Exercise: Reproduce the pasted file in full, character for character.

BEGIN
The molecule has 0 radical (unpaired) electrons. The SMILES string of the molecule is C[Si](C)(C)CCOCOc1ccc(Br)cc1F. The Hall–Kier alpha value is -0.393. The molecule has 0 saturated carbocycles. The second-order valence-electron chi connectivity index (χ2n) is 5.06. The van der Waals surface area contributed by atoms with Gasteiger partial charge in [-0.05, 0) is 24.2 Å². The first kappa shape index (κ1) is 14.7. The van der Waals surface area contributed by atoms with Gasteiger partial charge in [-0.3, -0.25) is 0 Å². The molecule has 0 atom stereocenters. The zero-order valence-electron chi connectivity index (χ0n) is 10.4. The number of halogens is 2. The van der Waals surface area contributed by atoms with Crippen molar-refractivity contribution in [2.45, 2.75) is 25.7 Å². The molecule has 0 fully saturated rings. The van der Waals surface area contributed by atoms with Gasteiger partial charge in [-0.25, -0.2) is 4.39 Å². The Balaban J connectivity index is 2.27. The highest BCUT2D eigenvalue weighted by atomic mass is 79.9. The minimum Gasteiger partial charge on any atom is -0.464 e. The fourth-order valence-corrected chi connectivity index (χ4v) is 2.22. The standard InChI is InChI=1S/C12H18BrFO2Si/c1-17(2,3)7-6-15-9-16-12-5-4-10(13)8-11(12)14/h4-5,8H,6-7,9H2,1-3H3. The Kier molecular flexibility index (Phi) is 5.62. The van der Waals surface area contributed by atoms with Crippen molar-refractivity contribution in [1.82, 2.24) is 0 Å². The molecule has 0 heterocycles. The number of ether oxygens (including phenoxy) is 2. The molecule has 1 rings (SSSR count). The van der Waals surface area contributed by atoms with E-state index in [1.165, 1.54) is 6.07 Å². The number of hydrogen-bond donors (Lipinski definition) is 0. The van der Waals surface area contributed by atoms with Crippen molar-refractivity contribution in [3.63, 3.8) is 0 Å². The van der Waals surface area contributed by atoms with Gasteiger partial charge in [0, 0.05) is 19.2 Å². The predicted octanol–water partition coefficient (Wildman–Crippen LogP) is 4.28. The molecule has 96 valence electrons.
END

The molecule has 0 radical (unpaired) electrons. The SMILES string of the molecule is C[Si](C)(C)CCOCOc1ccc(Br)cc1F. The Hall–Kier alpha value is -0.393. The molecule has 0 saturated carbocycles. The second-order valence-electron chi connectivity index (χ2n) is 5.06. The van der Waals surface area contributed by atoms with Gasteiger partial charge in [-0.05, 0) is 24.2 Å². The first kappa shape index (κ1) is 14.7. The van der Waals surface area contributed by atoms with Gasteiger partial charge in [-0.3, -0.25) is 0 Å². The molecule has 0 atom stereocenters. The zero-order valence-electron chi connectivity index (χ0n) is 10.4. The number of halogens is 2. The van der Waals surface area contributed by atoms with Crippen molar-refractivity contribution in [2.45, 2.75) is 25.7 Å². The molecule has 0 fully saturated rings. The van der Waals surface area contributed by atoms with Gasteiger partial charge in [-0.25, -0.2) is 4.39 Å². The Balaban J connectivity index is 2.27. The highest BCUT2D eigenvalue weighted by atomic mass is 79.9. The minimum Gasteiger partial charge on any atom is -0.464 e. The fourth-order valence-corrected chi connectivity index (χ4v) is 2.22. The standard InChI is InChI=1S/C12H18BrFO2Si/c1-17(2,3)7-6-15-9-16-12-5-4-10(13)8-11(12)14/h4-5,8H,6-7,9H2,1-3H3. The Kier molecular flexibility index (Phi) is 5.62. The van der Waals surface area contributed by atoms with Crippen molar-refractivity contribution in [1.82, 2.24) is 0 Å². The molecule has 0 heterocycles. The number of ether oxygens (including phenoxy) is 2. The molecule has 1 rings (SSSR count). The van der Waals surface area contributed by atoms with E-state index in [1.165, 1.54) is 6.07 Å². The number of hydrogen-bond donors (Lipinski definition) is 0. The van der Waals surface area contributed by atoms with Crippen molar-refractivity contribution in [3.63, 3.8) is 0 Å². The van der Waals surface area contributed by atoms with Gasteiger partial charge in [0, 0.05) is 19.2 Å². The predicted octanol–water partition coefficient (Wildman–Crippen LogP) is 4.28. The molecule has 96 valence electrons.